I will conclude this chapter with a brief history in outline of the gold–exchange standard itself

And all the rest of the knowledge requisite for a banker can easily be obtained by anyone who has the sort of mind which takes to it. Rothschild are bankers, if any one is a banker. Why particular trades settled in particular places it is often difficult to say; but one thing is certain, that when a trade has settled in any one spot, it is very difficult for another to oust it–impossible unless the second place possesses some very great intrinsic advantage.

A further passage from the address he delivered on the same occasion (in proposing a scheme of one–pound notes for England) is relevant here:—“I would much prefer for national and monetary purposes to have £20,000,000 of gold under our command at the Bank of England than 30,000,000 sovereigns in the hands of the public.

A certain number of directors attending daily by rotation is, it should be said, no substitute for a permanent committee. The Government could use its favour as a bounty on prudence, and the withdrawal of that favour as a punishment for culpable folly. A panic is sure to be caused if that reserve is, from whatever cause, exceedingly low. A large part of these are the deposits of bankers, and they would not consent to help the Bank of England in a policy of isolation. The danger that it will be called for is much less; and therefore the security taken against it may be much less too. This is not the expedient of second–rate or impoverished countries; it is the expedient of all those who have not attained a high degree of financial supremacy—of all those, in fact, who are not themselves international bankers.

It was decided to pay out gold to the public as soon as the stock should exceed five millions sterling, and such payments commenced on January 12, 1900, at the currency offices in Calcutta, Madras, and Bombay. The case is worse, because at most periods of great commercial excitement there is some mixture of the older and simpler kind of investing mania. But it will ordinarily be very great. The Principles Which Should Regulate the Amount of the Banking Reserve to Be Kept by the Bank of England. How was the ordinary member of Parliament to be sure that some cosmopolitan syndicate of Jews was not fattening at the expense of the ryots of India, whose trustee he had often declared himself to be? Indian currency is too complicated a subject to be mastered at a moment’s notice; and many persons, without paying much attention to random charges of corruption, felt, quite legitimately, that there was a great deal going on of which they had no conception, and that they would like to be fully satisfied for themselves, and not merely on the word of the officials, that everything was really in order.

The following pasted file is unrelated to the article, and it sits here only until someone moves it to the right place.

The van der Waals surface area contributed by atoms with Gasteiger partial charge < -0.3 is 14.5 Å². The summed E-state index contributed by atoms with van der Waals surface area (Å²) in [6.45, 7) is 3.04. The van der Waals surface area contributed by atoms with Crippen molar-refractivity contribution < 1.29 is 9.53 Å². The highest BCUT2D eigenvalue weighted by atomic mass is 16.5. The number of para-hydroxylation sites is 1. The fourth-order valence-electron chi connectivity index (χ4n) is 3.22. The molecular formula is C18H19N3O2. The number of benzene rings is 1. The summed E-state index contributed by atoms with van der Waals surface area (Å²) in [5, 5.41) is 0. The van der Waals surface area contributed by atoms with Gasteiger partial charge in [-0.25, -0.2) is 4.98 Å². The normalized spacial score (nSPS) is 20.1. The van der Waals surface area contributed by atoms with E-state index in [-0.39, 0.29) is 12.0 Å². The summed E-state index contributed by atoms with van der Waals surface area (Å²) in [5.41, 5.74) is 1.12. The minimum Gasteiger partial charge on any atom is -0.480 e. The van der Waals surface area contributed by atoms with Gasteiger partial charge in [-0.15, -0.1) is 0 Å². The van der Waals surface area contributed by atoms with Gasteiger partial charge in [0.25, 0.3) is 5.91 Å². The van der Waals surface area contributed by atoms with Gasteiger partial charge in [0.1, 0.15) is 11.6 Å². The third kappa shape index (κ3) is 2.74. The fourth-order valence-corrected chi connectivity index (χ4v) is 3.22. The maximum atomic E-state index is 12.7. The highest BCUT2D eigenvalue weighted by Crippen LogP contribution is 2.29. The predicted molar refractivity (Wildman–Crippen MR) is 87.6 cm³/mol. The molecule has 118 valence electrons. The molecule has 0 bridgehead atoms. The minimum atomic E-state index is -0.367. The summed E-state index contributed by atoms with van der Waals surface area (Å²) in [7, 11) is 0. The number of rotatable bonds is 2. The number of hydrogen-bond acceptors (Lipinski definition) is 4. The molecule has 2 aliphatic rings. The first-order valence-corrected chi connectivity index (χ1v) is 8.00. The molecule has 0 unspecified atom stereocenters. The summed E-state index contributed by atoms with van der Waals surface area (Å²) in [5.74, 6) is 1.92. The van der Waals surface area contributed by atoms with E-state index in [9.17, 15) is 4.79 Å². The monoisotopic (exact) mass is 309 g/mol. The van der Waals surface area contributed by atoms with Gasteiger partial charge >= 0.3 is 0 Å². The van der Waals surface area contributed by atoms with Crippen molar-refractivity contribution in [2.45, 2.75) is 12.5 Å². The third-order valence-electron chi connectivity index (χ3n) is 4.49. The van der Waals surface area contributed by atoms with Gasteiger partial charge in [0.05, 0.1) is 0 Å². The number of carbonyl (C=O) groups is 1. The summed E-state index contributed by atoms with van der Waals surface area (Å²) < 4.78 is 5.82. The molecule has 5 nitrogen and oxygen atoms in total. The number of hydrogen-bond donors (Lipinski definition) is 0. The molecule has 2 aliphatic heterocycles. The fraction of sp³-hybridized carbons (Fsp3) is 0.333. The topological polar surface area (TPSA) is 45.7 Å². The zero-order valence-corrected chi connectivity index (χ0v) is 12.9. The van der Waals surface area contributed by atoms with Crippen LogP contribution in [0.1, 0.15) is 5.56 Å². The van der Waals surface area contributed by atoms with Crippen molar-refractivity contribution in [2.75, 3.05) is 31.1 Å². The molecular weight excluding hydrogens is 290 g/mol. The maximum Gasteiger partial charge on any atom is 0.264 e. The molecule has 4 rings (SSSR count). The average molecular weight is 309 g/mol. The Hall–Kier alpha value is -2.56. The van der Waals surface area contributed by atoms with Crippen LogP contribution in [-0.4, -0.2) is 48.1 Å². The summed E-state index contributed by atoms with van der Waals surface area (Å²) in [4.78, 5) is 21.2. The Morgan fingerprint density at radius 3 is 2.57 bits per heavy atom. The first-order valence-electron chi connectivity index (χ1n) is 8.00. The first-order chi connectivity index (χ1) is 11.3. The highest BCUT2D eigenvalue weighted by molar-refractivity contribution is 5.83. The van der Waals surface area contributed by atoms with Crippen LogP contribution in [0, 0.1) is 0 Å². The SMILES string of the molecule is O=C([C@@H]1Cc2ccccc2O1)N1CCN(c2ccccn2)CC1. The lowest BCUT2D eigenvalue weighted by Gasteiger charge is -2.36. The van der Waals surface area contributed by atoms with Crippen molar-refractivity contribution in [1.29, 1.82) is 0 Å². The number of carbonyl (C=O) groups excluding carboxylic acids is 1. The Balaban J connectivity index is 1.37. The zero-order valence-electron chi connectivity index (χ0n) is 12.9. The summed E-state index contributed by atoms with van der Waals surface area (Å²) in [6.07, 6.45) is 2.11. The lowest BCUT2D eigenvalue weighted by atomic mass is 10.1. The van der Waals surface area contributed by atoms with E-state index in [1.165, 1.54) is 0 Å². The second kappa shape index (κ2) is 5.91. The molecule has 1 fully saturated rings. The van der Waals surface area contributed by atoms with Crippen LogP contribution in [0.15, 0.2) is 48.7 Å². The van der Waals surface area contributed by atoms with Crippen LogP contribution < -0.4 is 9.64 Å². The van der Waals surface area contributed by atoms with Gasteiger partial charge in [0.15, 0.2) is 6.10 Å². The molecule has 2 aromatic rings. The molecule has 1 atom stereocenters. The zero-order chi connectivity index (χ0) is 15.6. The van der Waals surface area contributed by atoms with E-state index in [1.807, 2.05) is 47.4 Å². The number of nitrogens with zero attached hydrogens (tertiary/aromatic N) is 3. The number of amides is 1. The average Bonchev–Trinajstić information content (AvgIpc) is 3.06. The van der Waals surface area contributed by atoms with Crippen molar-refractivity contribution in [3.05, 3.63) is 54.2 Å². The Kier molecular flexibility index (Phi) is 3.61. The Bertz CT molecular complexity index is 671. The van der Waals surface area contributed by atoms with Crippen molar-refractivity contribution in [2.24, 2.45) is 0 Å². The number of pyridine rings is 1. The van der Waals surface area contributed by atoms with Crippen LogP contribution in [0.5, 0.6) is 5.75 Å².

55) fell much less seriously. Steady merchants collected in council are an admirable judge of bills and securities. The growth of banking habits in India is, of course, of the utmost importance to the country’s economic development. 42│=126,49│+24,24│=150,73│ │1902–1903│126,49│+ 60│– 58│–2,23│=124,28│+28,87│=153,15│ │1903–1904│124,28│+11,42│– 45│+ 40│=135,65│+31,54│=167,19│ │1904–1905│135,65│+ 6,88│+ 55│– 61│=142,47│+33,73│=176,20│ │1905–1906│142,47│+16,11│– 2,11│– 78│=155,69│+37,90│=193,59│ │1906–1907│155,69│+22,88│– 4,88│–1,28│=172,41│+41,20│=213,61│ │1907–1908│172,41│+15,48│–11,56│– 41│=175,92│+38,65│=214,57│ │1908–1909│175,92│+ 2│–14,90│– 29│=160,75│+39,23│=199,98│ │1909–1910│160,75│+ 8│+13,14│–1,39│=172,42│+46,51│=218,93│ │1910–1911│172,42│– 42│+ 3,76│–1,72│=174,04│+45,68│=219,72│ │1911–1912│174,04│– 7│+11,61│–1,13│=184,41│+53,24│=237,65│ │1912–1913│184,41│ │ │ │ │ │ │ └────────–┴──────┴──────┴──────┴────–┴──────–┴──────┴──────–┘ (a) This column is derived from the figures given by the Currency Department, and the total of net coinage issued in individual years differs somewhat from the total amount minted as stated in the Mint Statistics.

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